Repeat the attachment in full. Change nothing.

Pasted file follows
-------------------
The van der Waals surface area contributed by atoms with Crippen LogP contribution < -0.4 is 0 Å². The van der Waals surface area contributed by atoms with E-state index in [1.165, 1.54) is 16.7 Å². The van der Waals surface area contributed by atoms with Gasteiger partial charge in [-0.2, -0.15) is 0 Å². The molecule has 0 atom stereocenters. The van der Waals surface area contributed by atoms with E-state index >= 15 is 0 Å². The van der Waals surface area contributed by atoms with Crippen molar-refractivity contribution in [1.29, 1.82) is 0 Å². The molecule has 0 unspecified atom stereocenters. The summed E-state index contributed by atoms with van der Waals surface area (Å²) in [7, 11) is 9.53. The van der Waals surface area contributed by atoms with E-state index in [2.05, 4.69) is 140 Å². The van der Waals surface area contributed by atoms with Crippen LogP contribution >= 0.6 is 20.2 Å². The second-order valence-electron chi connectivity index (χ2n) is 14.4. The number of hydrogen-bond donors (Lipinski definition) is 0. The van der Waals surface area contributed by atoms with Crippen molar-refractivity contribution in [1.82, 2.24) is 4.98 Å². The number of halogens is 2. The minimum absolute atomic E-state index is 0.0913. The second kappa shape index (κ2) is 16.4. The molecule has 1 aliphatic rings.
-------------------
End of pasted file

The van der Waals surface area contributed by atoms with Crippen LogP contribution < -0.4 is 0 Å². The van der Waals surface area contributed by atoms with E-state index in [1.165, 1.54) is 16.7 Å². The van der Waals surface area contributed by atoms with Gasteiger partial charge in [-0.2, -0.15) is 0 Å². The molecule has 0 atom stereocenters. The van der Waals surface area contributed by atoms with E-state index >= 15 is 0 Å². The van der Waals surface area contributed by atoms with Crippen molar-refractivity contribution in [1.29, 1.82) is 0 Å². The molecule has 0 unspecified atom stereocenters. The summed E-state index contributed by atoms with van der Waals surface area (Å²) in [7, 11) is 9.53. The van der Waals surface area contributed by atoms with E-state index in [2.05, 4.69) is 140 Å². The van der Waals surface area contributed by atoms with Crippen LogP contribution >= 0.6 is 20.2 Å². The second-order valence-electron chi connectivity index (χ2n) is 14.4. The number of hydrogen-bond donors (Lipinski definition) is 0. The van der Waals surface area contributed by atoms with Crippen molar-refractivity contribution in [1.82, 2.24) is 4.98 Å². The number of halogens is 2. The minimum absolute atomic E-state index is 0.0913. The second kappa shape index (κ2) is 16.4. The molecule has 1 aliphatic rings.